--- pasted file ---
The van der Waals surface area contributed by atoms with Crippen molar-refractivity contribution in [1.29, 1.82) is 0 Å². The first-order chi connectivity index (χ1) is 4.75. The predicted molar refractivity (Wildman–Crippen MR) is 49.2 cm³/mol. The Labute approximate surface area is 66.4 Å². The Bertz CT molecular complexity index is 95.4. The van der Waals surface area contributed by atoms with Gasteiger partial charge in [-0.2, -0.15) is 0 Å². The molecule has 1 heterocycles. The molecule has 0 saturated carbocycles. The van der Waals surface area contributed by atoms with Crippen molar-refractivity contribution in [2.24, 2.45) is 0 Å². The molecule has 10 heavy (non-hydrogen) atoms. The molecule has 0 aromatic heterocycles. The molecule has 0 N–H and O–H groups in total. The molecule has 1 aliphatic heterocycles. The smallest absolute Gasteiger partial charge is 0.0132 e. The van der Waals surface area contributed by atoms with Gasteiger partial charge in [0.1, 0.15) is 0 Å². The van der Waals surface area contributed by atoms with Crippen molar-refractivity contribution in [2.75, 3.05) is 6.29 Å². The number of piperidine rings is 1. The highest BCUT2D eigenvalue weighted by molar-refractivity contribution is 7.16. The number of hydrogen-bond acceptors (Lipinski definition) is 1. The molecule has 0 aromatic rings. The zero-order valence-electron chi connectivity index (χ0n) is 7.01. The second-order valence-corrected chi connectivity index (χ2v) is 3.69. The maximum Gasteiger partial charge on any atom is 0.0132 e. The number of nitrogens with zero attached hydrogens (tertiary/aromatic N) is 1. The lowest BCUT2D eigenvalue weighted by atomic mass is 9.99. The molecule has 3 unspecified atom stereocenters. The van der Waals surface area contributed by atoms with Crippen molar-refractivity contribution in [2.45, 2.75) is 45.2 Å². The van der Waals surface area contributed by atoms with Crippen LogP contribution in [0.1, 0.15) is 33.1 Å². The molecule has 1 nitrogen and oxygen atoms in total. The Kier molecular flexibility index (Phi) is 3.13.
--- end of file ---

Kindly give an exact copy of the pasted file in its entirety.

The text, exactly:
The van der Waals surface area contributed by atoms with Crippen molar-refractivity contribution in [1.29, 1.82) is 0 Å². The first-order chi connectivity index (χ1) is 4.75. The predicted molar refractivity (Wildman–Crippen MR) is 49.2 cm³/mol. The Labute approximate surface area is 66.4 Å². The Bertz CT molecular complexity index is 95.4. The van der Waals surface area contributed by atoms with Gasteiger partial charge in [-0.2, -0.15) is 0 Å². The molecule has 1 heterocycles. The molecule has 0 saturated carbocycles. The van der Waals surface area contributed by atoms with Crippen molar-refractivity contribution in [2.24, 2.45) is 0 Å². The molecule has 10 heavy (non-hydrogen) atoms. The molecule has 0 aromatic heterocycles. The molecule has 0 N–H and O–H groups in total. The molecule has 1 aliphatic heterocycles. The smallest absolute Gasteiger partial charge is 0.0132 e. The van der Waals surface area contributed by atoms with Gasteiger partial charge in [0.1, 0.15) is 0 Å². The van der Waals surface area contributed by atoms with Crippen molar-refractivity contribution in [2.75, 3.05) is 6.29 Å². The number of piperidine rings is 1. The highest BCUT2D eigenvalue weighted by molar-refractivity contribution is 7.16. The number of hydrogen-bond acceptors (Lipinski definition) is 1. The molecule has 0 aromatic rings. The zero-order valence-electron chi connectivity index (χ0n) is 7.01. The second-order valence-corrected chi connectivity index (χ2v) is 3.69. The maximum Gasteiger partial charge on any atom is 0.0132 e. The number of nitrogens with zero attached hydrogens (tertiary/aromatic N) is 1. The lowest BCUT2D eigenvalue weighted by atomic mass is 9.99. The molecule has 3 unspecified atom stereocenters. The van der Waals surface area contributed by atoms with Crippen molar-refractivity contribution in [2.45, 2.75) is 45.2 Å². The van der Waals surface area contributed by atoms with Crippen LogP contribution in [0.1, 0.15) is 33.1 Å². The molecule has 1 nitrogen and oxygen atoms in total. The Kier molecular flexibility index (Phi) is 3.13.